1
$\begingroup$

I want to solve the following optimization problem: $$\min_{A,B,X} \|Y-AX\|_F^2 + \lambda_1 \|Z-BX\|_F^2+ \lambda_2 \|B\|_F^2$$ $$s.t ~~x_{ij}~ \geq 0$$

in which, $Y$ and $Z$ are data matrices and are $d \times n$ and $l \times n$ (the corresponding columns of $Y$ and $Z$ are data samples), and $A,B,X$ are the parameter matrices and are $d \times k$, $l \times k$ and $k \times n$ respectively. $n$ is around 100 and $d,k$ are around 20.

I think this is called a multivariate optimization problem. I tried to solve it using a general solver like Matlab's "fmincon" and it found a good minimum point. I think it uses the sequential programming algorithm.

My question is how can i solve this optimization problem in a systematic way to find a good optimum point comparable to what the Matlab solver found?

$\endgroup$
1
$\begingroup$

Note that this is a nonconvex problem. So expecting to solve the problem to an optimal solution might not be reasonable. But with a good method and good initialization, you might be able to converge to a good solution, although it might be difficult to prove that it is the optimal solution. One method that you can use to solve such a problem is to use block coordinate descent or alternative optimization. There are many of papers on this, e.g. http://www.math.ucla.edu/~wotaoyin/papers/bcu/.

In your case, the blocks would be $X$ and $(A,B)$. So in each iteration of the algorithm, you fix one block and update the other block by directly minimizing the objective with respect to the other block. If this is computationally intractable you can always linearize the objective. This is equivalent to just taking the gradient of the objective with respect to the non-fixed block and project it back to the feasible set.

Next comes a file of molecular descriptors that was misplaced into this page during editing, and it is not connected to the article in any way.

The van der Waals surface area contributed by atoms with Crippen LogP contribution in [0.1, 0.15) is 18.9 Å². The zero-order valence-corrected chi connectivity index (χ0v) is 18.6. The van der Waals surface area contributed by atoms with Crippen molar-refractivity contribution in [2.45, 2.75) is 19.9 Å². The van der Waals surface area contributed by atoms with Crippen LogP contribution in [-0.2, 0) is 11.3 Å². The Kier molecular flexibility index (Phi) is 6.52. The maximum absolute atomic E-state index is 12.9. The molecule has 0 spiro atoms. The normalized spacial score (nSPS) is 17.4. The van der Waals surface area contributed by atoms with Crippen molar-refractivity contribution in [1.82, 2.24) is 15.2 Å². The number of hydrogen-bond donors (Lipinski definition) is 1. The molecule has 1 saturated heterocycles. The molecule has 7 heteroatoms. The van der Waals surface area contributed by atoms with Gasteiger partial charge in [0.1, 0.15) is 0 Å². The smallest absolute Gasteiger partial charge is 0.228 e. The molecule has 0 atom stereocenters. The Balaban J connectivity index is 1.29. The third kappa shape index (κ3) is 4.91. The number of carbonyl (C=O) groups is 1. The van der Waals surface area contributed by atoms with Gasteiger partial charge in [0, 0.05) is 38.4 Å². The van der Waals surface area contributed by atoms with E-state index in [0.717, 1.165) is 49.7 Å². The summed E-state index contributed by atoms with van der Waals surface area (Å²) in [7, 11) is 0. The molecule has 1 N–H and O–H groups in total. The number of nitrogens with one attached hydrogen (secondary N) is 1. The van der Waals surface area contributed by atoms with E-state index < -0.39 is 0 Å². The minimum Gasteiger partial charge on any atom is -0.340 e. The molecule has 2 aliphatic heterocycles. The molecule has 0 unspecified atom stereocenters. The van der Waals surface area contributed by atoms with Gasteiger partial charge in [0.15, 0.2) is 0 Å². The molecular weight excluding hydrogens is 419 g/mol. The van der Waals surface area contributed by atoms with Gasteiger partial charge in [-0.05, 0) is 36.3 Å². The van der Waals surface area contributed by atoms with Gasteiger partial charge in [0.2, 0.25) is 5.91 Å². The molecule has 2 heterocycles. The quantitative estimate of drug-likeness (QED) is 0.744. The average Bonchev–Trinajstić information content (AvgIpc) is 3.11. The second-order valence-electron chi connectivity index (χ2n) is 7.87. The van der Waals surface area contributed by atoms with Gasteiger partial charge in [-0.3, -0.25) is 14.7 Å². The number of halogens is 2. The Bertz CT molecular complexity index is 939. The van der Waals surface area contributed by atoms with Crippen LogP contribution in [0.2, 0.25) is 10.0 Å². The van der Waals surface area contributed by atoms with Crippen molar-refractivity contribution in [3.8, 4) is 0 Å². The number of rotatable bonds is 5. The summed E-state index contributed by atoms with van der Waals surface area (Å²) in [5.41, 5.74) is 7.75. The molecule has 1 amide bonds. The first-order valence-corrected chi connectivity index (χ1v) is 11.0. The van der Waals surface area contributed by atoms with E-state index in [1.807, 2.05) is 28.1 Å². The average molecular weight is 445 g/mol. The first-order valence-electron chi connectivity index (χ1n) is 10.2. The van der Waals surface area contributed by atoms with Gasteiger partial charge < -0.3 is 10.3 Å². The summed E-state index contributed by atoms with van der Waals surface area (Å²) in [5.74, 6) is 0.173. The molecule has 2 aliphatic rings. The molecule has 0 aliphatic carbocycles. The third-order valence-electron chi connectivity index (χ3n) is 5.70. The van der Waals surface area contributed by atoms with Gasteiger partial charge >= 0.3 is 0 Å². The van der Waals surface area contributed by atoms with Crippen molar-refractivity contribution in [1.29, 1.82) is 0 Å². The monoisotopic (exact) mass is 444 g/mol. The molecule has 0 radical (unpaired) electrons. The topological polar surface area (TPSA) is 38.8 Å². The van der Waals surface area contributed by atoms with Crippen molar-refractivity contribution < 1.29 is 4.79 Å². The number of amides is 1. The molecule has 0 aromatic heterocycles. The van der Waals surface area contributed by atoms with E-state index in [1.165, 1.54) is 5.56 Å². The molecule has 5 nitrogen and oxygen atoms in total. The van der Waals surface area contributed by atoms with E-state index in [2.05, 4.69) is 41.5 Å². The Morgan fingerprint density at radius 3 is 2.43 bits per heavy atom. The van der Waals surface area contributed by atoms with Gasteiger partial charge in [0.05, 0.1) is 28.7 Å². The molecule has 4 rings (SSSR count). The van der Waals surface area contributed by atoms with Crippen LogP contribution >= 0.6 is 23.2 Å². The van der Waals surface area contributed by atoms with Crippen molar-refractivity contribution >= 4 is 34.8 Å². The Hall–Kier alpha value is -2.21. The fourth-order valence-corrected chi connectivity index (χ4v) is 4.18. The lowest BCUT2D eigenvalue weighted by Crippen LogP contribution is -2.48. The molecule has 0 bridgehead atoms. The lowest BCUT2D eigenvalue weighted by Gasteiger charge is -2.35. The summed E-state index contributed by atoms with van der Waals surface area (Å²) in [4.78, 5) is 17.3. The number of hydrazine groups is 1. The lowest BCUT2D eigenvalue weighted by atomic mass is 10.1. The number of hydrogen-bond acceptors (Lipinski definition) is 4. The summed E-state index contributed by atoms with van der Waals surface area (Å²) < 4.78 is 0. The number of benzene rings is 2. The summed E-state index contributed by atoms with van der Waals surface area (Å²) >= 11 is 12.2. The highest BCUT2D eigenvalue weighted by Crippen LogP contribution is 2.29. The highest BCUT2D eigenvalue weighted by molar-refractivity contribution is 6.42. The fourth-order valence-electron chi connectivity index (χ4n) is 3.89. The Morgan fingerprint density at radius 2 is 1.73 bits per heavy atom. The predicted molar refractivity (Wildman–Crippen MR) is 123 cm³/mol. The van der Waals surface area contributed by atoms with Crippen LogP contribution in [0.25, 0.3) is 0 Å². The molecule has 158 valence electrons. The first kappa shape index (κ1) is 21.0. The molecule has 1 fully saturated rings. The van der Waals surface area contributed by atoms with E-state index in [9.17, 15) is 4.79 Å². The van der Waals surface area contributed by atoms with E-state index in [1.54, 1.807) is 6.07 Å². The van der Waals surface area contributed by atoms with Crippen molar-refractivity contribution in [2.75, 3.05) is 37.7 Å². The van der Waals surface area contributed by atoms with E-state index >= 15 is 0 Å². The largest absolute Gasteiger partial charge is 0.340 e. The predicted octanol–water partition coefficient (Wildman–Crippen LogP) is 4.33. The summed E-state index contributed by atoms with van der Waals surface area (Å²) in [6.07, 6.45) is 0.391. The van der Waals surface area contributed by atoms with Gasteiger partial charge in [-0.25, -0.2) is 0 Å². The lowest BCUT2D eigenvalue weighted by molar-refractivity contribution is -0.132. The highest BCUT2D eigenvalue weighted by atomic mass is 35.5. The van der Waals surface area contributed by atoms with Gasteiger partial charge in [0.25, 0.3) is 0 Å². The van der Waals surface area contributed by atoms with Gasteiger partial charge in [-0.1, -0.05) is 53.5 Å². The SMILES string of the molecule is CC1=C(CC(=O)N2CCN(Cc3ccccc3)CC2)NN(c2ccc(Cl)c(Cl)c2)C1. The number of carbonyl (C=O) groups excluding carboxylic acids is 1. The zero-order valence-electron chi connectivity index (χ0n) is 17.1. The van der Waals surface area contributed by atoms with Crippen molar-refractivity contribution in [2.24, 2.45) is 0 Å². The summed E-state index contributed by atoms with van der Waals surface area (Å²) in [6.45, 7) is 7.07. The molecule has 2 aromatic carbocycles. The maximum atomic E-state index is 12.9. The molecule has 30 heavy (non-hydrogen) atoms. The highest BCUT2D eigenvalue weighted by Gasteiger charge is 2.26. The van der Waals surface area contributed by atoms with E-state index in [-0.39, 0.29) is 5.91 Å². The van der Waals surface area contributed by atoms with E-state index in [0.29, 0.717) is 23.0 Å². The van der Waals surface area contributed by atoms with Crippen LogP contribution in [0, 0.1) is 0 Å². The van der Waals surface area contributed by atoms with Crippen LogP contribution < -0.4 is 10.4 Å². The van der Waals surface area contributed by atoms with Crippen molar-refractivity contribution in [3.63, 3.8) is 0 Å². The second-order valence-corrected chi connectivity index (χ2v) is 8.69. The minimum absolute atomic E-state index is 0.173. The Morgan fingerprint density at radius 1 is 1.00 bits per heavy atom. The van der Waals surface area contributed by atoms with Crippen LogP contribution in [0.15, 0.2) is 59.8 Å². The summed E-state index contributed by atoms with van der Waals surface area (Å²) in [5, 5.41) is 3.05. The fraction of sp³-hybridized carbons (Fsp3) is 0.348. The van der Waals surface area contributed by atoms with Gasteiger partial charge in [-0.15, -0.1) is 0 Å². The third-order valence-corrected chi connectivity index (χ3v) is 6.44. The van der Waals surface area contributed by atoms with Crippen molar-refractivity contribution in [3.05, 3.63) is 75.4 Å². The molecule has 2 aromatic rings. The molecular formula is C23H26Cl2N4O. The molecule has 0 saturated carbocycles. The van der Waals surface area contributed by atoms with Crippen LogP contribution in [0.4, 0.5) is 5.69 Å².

In case of your problem, in the $X$ iterations, you fix $(A,B)$ and then update $X$ by a gradient step and then project it back to non-negative orthant to keep it feasible. Then, alternatively, you fix $X$ and update $(A,B)$ by a gradient step (or optimizing with $X$ fixed). You perform this update until convergence. Note that you need to be careful with the step-size in each of those steps, if you are using the gradient, in order to make sure you always reduce the objective by each update.

$\endgroup$
  • $\begingroup$ Thank you for the response. I've already tried alternative optimization solution, but it is still sub-optimal comparing to what the matlab non-linear solver achieves. Mainly because in each optimization block (especially A,B) half of the obj. function won't be considered and the update of parameters will not be in the best direction regarding the optimality of the whole cost function. $\endgroup$ – Bob Sep 12 '17 at 9:00
  • $\begingroup$ I don't understand what you mean by half of the objective function won't be considered? Plus the gradient direction is the best descent direction for a small enough step. If you have implemented the method correctly, your objective function should be decreased in each iteration. As I said, this method will only converge to a stationary solution. So, you might need to do multiple random or pre-designed initializations to get good results. You can also check to see if the solution you get from Matlab is at least a stationary solution by initializing the method with it. $\endgroup$ – Maziar Sanjabi Sep 12 '17 at 17:26
0
$\begingroup$

If you care about finding global optimality, your best bet is to use a more advanced MINLP solver such as BARON. Since you're using MATLAB, try checking out the OPTI Toolbox.

$\endgroup$

Your Answer

By clicking “Post Your Answer”, you agree to our terms of service, privacy policy and cookie policy

Not the answer you're looking for? Browse other questions tagged or ask your own question.